Artificial intelligence, robotics and coding - Teacher. Can computers think? What is intelligence? Can we build a robot that learns from its past experiences? These are some of the tricky questions Year 6 students have been tackling as they explore the role of robots and machine technology in society while learning to code. The exciting units of work for this year’s robotics program at Ravenswood School for Girls in Sydney have been developed through a CSIRO STEM Professionals in Schools partnership, which pairs classroom teachers with experts working in STEM (science, technology, engineering and mathematics) industries. Matthew Scadding, ICT Integrator and TAS teacher has been working with Dr Joshua Ho, Head of the Bioinformatics and Systems Medicine Laboratory at the Victor Chang Cardiac Research Institute and senior lecturer at the University of New South Wales. ‘We’ve been registered with the [CSIRO] program for a few years now and we’ve worked with multiple STEM specialists,’ Scadding tells Teacher.
STEM learning – international best practice | Online publication for school educators | ACER. Queensland science teacher Sarah Chapman is passionate about engaging youngsters in STEM (science, technology, engineering and mathematics) education and has travelled the world gathering evidence of international best practice. It’s a research journey that’s taken her to Singapore, Finland, the United Kingdom, United States and New Zealand, visiting schools, businesses, tertiary institutions, STEM outreach programs, peak bodies and government departments.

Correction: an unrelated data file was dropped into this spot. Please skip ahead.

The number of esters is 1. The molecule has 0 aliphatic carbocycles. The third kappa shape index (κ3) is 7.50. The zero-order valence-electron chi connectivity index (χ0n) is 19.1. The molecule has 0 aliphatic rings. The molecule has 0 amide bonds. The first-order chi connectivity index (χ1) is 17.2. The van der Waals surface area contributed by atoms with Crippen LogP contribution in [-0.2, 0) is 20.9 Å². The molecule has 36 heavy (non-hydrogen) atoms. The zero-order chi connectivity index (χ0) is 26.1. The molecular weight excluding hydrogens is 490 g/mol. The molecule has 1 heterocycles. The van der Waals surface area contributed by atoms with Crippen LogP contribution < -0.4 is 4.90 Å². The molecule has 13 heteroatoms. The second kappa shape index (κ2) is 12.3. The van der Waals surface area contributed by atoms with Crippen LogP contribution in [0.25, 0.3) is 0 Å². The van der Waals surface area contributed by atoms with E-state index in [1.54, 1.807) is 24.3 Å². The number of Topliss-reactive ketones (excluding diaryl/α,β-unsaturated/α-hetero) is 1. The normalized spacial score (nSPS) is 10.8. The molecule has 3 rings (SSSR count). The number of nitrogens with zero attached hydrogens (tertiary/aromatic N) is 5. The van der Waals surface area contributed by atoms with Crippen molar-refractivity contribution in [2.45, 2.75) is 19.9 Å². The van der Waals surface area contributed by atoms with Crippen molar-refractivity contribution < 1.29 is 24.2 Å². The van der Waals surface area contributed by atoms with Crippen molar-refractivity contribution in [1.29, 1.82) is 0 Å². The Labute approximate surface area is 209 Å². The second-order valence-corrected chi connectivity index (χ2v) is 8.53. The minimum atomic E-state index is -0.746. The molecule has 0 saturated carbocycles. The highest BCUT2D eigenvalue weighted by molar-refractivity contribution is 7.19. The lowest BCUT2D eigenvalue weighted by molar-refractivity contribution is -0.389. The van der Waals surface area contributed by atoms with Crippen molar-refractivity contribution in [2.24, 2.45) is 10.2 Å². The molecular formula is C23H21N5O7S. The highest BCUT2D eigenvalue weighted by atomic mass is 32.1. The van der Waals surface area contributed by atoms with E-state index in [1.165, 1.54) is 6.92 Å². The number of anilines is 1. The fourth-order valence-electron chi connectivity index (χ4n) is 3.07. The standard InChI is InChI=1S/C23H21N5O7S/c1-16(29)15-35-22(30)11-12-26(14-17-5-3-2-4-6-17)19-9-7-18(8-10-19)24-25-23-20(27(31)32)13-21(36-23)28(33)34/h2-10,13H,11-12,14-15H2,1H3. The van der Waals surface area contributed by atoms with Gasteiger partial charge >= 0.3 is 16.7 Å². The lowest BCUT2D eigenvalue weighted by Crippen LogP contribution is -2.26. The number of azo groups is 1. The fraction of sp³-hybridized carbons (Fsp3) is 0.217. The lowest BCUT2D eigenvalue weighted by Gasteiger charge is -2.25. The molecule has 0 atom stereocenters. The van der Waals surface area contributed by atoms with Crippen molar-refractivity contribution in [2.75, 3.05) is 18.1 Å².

‘The idea was to gain expertise and best practice across the whole STEM ecosystem, not just in schools,’ Chapman tells Teacher. The Head of Science at Townsville State High School embarked on the trip after being awarded a 2016 Barbara Cail STEM Fellowship. Chapman and fellow award recipient Dr Rebecca Vivian, from the University of Adelaide, spent six weeks overseas. It details key findings in several stakeholder areas, including: peak organisations; STEM industry; and early childhood, primary and secondary education. STEM learning – international best practice | Online publication for school educators | ACER. Full STEAM Ahead: Why Arts Are Essential in a STEM Education. In December of 2015, Old Navy was caught up in a controversy over a tee shirt design in which the word "Artist" was crossed out and replaced with either "Astronaut" or "President. " The internet was full of artists and scientists sharing their stories about how art was actually an important part of their lives.